Winning on the road is difficult, and winning on the road against a ranked team is even more so. But beating No. 3 Kansas at Allen Fieldhouse is almost impossible, and Texas found that out Monday.
The Longhorns failed to take advantage of the opportunity to bolster their résumé on Monday night against the Jayhawks, losing 58-69 in a game that could have moved the team squarely onto the NCAA Tournament bubble.
After winning the last two games by a combined five points, Texas came into the matchup with some momentum. A clutch performance by sophomore guard Courtney Ramey against the Iowa State Cyclones had the Longhorns rolling into the game.
“Each win is important for us,” Ramey said following the victory over Iowa State. “Every game really is just taking it one game at a time and not putting anybody above anybody. Iowa State was our Kansas today, and Kansas is going to be Kansas on Monday.”
The matchup was a rematch of a close game that took place in Austin on Jan. 18, during which the Longhorns gave away a halftime lead to lose by nine. Additionally, the loss to Kansas was a part of two games in a three-day stretch that ended with a blowout at the hands of the Mountaineers.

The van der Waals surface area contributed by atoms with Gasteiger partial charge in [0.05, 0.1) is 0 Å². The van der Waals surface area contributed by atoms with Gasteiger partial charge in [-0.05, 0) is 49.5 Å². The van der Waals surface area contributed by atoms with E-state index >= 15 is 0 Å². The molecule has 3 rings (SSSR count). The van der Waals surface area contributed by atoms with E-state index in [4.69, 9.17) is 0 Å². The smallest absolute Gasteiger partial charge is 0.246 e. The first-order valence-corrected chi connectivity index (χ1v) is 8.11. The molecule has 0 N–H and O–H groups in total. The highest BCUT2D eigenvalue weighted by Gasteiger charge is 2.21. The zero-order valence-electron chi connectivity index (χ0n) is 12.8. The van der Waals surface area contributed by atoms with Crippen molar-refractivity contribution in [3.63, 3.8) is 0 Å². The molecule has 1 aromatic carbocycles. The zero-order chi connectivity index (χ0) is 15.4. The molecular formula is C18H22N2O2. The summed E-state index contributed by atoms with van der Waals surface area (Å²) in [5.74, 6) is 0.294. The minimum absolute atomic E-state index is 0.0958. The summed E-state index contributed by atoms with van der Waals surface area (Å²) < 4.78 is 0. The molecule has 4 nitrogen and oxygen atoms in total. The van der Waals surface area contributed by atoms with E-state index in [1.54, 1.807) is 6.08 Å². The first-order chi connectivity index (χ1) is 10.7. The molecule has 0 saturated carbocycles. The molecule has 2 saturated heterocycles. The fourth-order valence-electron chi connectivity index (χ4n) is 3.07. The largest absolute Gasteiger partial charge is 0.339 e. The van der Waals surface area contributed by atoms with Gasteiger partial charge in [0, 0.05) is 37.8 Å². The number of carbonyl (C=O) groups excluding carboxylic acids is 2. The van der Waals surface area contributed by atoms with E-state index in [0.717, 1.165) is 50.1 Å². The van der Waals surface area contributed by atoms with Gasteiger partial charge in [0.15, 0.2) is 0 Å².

Monday’s story saw the same end result. The Jayhawks’ aggressive style of play drew Texas junior forward Jericho Sims into early foul trouble, forcing center forward Will Baker and junior forward Royce Hamm Jr. to match up with one of the best big men in the Big 12: senior center Udoka Azubuike.
The Texas players were fighting through fatigue after having played another game only two nights prior. But the emotions of the moment were enough to fuel the Longhorns as they tried to fight their way back into the game late into the first half, earning a two-point lead to close out the half.
“Just the conviction to hang in there,” head coach Shaka Smart said at halftime. “They’re going to make tough shots because they’re a good team. We got to have the conviction to stay with our plans and stick together and play twenty more minutes.”
However, that conviction didn’t stick around for long. The Jayhawks were able to regain the lead quickly, scoring four straight to start the second half. They would keep the Longhorns at arm’s length for the first 10 minutes before stretching their lead to double digits with less than eight minutes to go. They would stay ahead for the rest of the game.
While very few expected the Longhorns to compete with the more talented team on the road two days removed from an emotional comeback victory, the loss does not bode well for Texas’ tournament hopes. However, the Longhorns will have to respond before their next matchup against Texas Tech at home.
“When the game’s not going perfect for you individually, you don’t have time to feel sorry for yourself,” Smart said. “You have to do what’s next. Just try to hang in there and continue to fight and stay together.”